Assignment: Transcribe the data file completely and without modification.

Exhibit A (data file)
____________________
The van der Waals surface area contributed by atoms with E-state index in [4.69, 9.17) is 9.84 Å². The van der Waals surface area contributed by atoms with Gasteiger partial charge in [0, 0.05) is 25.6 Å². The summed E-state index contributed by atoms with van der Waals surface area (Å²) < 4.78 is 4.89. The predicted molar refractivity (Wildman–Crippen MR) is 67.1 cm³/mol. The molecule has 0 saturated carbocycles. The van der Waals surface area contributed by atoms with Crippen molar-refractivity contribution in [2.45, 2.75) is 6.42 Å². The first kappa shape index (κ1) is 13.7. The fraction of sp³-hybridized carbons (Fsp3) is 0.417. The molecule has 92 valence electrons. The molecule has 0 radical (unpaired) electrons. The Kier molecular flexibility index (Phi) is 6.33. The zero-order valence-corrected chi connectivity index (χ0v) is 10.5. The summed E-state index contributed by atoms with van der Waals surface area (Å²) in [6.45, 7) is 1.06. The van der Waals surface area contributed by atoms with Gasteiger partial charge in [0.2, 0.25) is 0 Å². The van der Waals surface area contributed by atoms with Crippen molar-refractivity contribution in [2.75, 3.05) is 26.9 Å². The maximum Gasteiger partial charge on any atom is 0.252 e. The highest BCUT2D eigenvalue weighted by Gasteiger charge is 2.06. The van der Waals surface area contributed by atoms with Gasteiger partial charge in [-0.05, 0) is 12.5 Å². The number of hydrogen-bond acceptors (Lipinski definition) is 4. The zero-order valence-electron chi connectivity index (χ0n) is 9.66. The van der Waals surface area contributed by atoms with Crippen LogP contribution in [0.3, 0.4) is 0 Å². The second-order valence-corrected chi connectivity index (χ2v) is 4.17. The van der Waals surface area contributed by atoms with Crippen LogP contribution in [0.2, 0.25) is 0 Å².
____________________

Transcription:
The van der Waals surface area contributed by atoms with E-state index in [4.69, 9.17) is 9.84 Å². The van der Waals surface area contributed by atoms with Gasteiger partial charge in [0, 0.05) is 25.6 Å². The summed E-state index contributed by atoms with van der Waals surface area (Å²) < 4.78 is 4.89. The predicted molar refractivity (Wildman–Crippen MR) is 67.1 cm³/mol. The molecule has 0 saturated carbocycles. The van der Waals surface area contributed by atoms with Crippen molar-refractivity contribution in [2.45, 2.75) is 6.42 Å². The first kappa shape index (κ1) is 13.7. The fraction of sp³-hybridized carbons (Fsp3) is 0.417. The molecule has 92 valence electrons. The molecule has 0 radical (unpaired) electrons. The Kier molecular flexibility index (Phi) is 6.33. The zero-order valence-corrected chi connectivity index (χ0v) is 10.5. The summed E-state index contributed by atoms with van der Waals surface area (Å²) in [6.45, 7) is 1.06. The van der Waals surface area contributed by atoms with Gasteiger partial charge in [0.2, 0.25) is 0 Å². The van der Waals surface area contributed by atoms with Crippen molar-refractivity contribution in [2.75, 3.05) is 26.9 Å². The maximum Gasteiger partial charge on any atom is 0.252 e. The highest BCUT2D eigenvalue weighted by Gasteiger charge is 2.06. The van der Waals surface area contributed by atoms with Gasteiger partial charge in [-0.05, 0) is 12.5 Å². The number of hydrogen-bond acceptors (Lipinski definition) is 4. The zero-order valence-electron chi connectivity index (χ0n) is 9.66. The van der Waals surface area contributed by atoms with Crippen LogP contribution in [0.3, 0.4) is 0 Å². The second-order valence-corrected chi connectivity index (χ2v) is 4.17. The van der Waals surface area contributed by atoms with Crippen LogP contribution in [0.2, 0.25) is 0 Å².